November 12th, 2009
We’re all familiar with the term ‘designer vagina’, but did you know there’s actually no clinical evidence to suggest non-essential female genital surgery is effective or safe? A systematic review of the literature on labial surgery for women (just out in the British Journal of Obstetrics and Gynaecology) has found “medically nonessential surgery to the labia minora is being promoted as an effective treatment for women’s complaints, but no data on clinical effectiveness exist”. The paper isn’t open access but is well worth a read if you can find it. It outlines the issues around genital surgery including why this trend is increasingly popular. Sadly women’s media is not massively critical on this topic, so here’s hoping this research might encourage a bit more critical reflection among editors (although I’m not holding my breath).
Predictably plastic surgeons haven’t responded massively well to this review – I wonder why? You might be shocked or amused to see one practitioner’s reaction courtesy of the BBC:
“Essentially this is just about removing a bit of loose flesh, leaving behind an elegant-looking labia with minimum scarring”.
As ever, The Daily Mash wade in with their satirical take on what makes a whole ‘perfect vagina’.
Are orgasms bad for your health? Well, yes, according to Marnia Robinson (lawyer turned sex expert) who suggests that orgasms ‘play havoc with your neurochemistry’ and recommends people should practice sexual intimacy without orgasm. This is an interesting theory, but it’s only a theory, and the data included in Robinson’s thesis seems to be selective rather than systematic. While Robinson rightly does talk about conventional messages about sex being around achievement and unrealistic goal setting, her message ultimately becomes less about personal choice and slips into the familiar rhetoric of their being a ‘right’ way to have sex. This story’s picked up on here.
Movie star Jane Fonda’s got the media in a fluster by announcing sex is still great aged 71. It’s led to the predictable discussions about whether it’s okay or not for seniors to be sexy – and a whole flurry of spin off features and radio programmes all arguing that older people ought to be getting it on, and are sexier than ever before. Which doesn’t quite fit the evidence. Some older people do report positive relationships and enjoying intimacy – although that may not necessarily involve lots of intercourse (or even any intercourse at all). Caution is required so we don’t reinforce the stereotype that anyone over 60 should be sexless, or pressurise older people to think sex is a mandatory activity and there’s something medically wrong if they’re not still doing it. [You might be interested in some blogs about senior sex I’ve written previously – all linked within this blog].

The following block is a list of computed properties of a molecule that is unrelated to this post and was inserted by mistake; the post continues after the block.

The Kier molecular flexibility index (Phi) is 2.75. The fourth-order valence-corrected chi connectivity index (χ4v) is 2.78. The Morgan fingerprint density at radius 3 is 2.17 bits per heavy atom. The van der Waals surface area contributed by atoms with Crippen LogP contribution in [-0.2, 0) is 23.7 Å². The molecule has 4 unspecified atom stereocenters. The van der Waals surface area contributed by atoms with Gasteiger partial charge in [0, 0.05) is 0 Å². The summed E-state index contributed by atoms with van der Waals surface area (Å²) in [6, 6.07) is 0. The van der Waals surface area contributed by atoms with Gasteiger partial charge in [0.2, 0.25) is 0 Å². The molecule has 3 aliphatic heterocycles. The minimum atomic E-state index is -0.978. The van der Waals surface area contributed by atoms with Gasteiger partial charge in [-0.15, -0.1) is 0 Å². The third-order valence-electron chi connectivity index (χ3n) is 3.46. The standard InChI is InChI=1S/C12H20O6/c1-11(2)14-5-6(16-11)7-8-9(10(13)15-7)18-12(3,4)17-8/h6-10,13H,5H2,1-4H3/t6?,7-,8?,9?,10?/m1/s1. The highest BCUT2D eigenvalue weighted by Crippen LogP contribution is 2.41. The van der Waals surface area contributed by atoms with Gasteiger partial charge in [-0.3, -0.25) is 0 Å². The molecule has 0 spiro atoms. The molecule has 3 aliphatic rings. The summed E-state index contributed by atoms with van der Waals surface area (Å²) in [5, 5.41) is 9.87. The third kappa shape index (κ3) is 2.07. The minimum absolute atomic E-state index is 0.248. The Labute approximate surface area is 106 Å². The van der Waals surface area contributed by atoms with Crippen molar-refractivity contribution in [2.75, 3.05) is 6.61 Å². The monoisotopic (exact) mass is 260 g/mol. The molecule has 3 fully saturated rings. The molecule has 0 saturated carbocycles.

In anticipation of tomorrow’s Disability: sex, relationships and pleasure conference at the Royal Society of Medicine, The Times asks ‘Is sex for the disabled the last taboo?’. The piece covers some of the issues facing disabled people about relationships (it’s a bit limited by some inaccurate reporting in places – the comments after the piece I think are more interesting). I’ll be blogging a report on the conference early next week where I’ll be particularly focusing on some of the key questions of evidence based policy and practice relating to sex positive support for disabled people.
Want to know how to talk dirty? Here’s a quick guide I contributed to for Playboy about some common errors people make around naughty chat (over 18s only). [I was glad to see this feature didn't go down the usual uncritical approach to spicing up your sex life and encourages readers to reflect on why they want to talk dirty and ensure it's something their partner is equally interested in].
There are two key errors people make with sexy talk:
- The first is to assume their partner is fine with talking dirty without checking, and launching into some rude chat that embarrasses, upsets or unnerves them.
- The second is thinking talking dirty is something they ought to be doing, but not feeling sure what to say – or when to say it.
Talking dirty can be a real turn on, but isn’t everyone’s cup of tea. Saying something unexpectedly could really spice things up, but it also could be a disaster if you offend, upset or just make your partner fall about laughing. If you want to get better at communicating your desires I’d recommend Carol Queen’s Exhibitionism for the Shy.
Sex writer Brian Alexander contacted me recently with a problem he was answering from a reader of his Sexploration column. The woman in question had a partner who was getting off on her being sexually provocative with other men. It was hard to tell if this was a case of a couple with communication problems, or a guy being controlling and forgetting the key rules of acting out sexual fantasies – that it must always be safe, sane and consensual. You can read the problem and answer here.
Finally, the fantastic international sex education campaign 15 and counting have launched a competition where rappers, singers and musicians have been composing songs relating to the campaign. All the entries can be found here. With some of the most popular here. My favourite is Hemanifezt – Be a Protector for Yourself.
So if you’re a musician, song writer or performer why not contribute your song to the competition? Educators working within schools or healthcare may want to encourage young people to get involved in the competition. And feel free to share this information – both about 15 and counting and this music comp.
And if you want a bit of inspiration, let’s go back to the 90s with a groundbreaking safer sex song that still sounds great today.
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